Residents in the Jasper national park townsite in Canada have been urged by park rangers to remove fruit trees from their properties as they attract black bears.
“The continuous presence of bears in the Jasper townsite, often in residential yards just metres from people, is an unacceptable safety risk for visitors and residents,” Parks Canada said in a statement. “Bears living in constant proximity to people and residences have an increased likelihood of gaining access to human food or garbage, and of accidental aggressive physical encounters.”
Apple and cherry trees not native to the area, in addition to bushes growing fruits, have attracted bears looking for food high in calories as they prepare for the winter months. Those plants are now in the sights of the park staff, according to The Guardian.
A black bear and her two cubs were recently removed from the area after eating the fruits on several occasions. As many as 10 other bears have been seen in the area.
Park staff have used paintballs, chalk balls, and loud sounds to haze the animals to try to get them to leave.
“Bears in the townsite are extremely reluctant to leave, as fruit trees provide a high food reward for bears preparing to hibernate,” Parks Canada said. “When they are moved only a short distance from town, they tend to come back almost immediately.”
While the problem surrounding fruit trees and bears isn’t a new issue, it reveals the increasing challenges for people living in places where wildlife more often comes in contact with urban areas, The Guardian noted.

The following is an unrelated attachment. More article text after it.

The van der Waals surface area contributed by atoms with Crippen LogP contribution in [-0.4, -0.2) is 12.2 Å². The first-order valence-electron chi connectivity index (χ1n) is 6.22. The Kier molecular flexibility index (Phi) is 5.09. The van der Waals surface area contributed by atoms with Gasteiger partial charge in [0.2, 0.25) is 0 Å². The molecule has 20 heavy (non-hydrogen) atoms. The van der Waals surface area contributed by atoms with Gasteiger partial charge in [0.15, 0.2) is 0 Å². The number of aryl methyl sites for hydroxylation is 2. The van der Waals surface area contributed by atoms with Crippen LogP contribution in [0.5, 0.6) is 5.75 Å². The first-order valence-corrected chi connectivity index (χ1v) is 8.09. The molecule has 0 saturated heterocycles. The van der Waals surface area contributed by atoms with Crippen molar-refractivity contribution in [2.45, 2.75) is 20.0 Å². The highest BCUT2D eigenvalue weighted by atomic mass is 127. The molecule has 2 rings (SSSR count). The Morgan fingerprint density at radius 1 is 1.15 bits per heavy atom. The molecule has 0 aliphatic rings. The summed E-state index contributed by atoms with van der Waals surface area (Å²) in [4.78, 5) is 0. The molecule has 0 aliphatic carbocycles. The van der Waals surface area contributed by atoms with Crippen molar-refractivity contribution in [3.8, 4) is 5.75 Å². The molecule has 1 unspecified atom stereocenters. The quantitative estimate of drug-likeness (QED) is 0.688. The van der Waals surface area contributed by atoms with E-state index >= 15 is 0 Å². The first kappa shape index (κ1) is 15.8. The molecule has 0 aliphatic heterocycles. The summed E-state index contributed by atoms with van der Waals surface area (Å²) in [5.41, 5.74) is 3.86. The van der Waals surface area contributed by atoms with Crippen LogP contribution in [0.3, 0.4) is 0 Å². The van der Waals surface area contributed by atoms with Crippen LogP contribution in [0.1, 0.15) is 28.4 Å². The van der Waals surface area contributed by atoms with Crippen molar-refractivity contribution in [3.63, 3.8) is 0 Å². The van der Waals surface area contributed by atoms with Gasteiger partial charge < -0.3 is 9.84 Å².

Parks Canada is offering to help residents remove the fruit trees and at least 20 have been removed from Jasper so far.
In a statement to frustrated residents, the municipality said that “removing the trees is a necessary measure from wildlife conservation and public safety perspectives”.
Councillors in the town have been pessimistic concerning the “wholesale removal” of fruit trees previously, according to local media.
In Banff, not far from Jasper, the authorities have also found it difficult to decrease the number of interactions between humans and bears. In response, the municipality previously looked into the possibility of banning the trees in a bylaw.
But a community programme was established instead to help residents switch the trees for plants native to the region after a legal opinion found that the courts were unlikely to approve the removal of already existing plants, The Guardian reported.
Jasper has a “fruit” share programme, through which people can get support in picking fruits from their trees and bushes.
Parks Canada has said that bears that come back to Jasper despite being removed from the area may have to be “destroyed” to safeguard residents’ safety.
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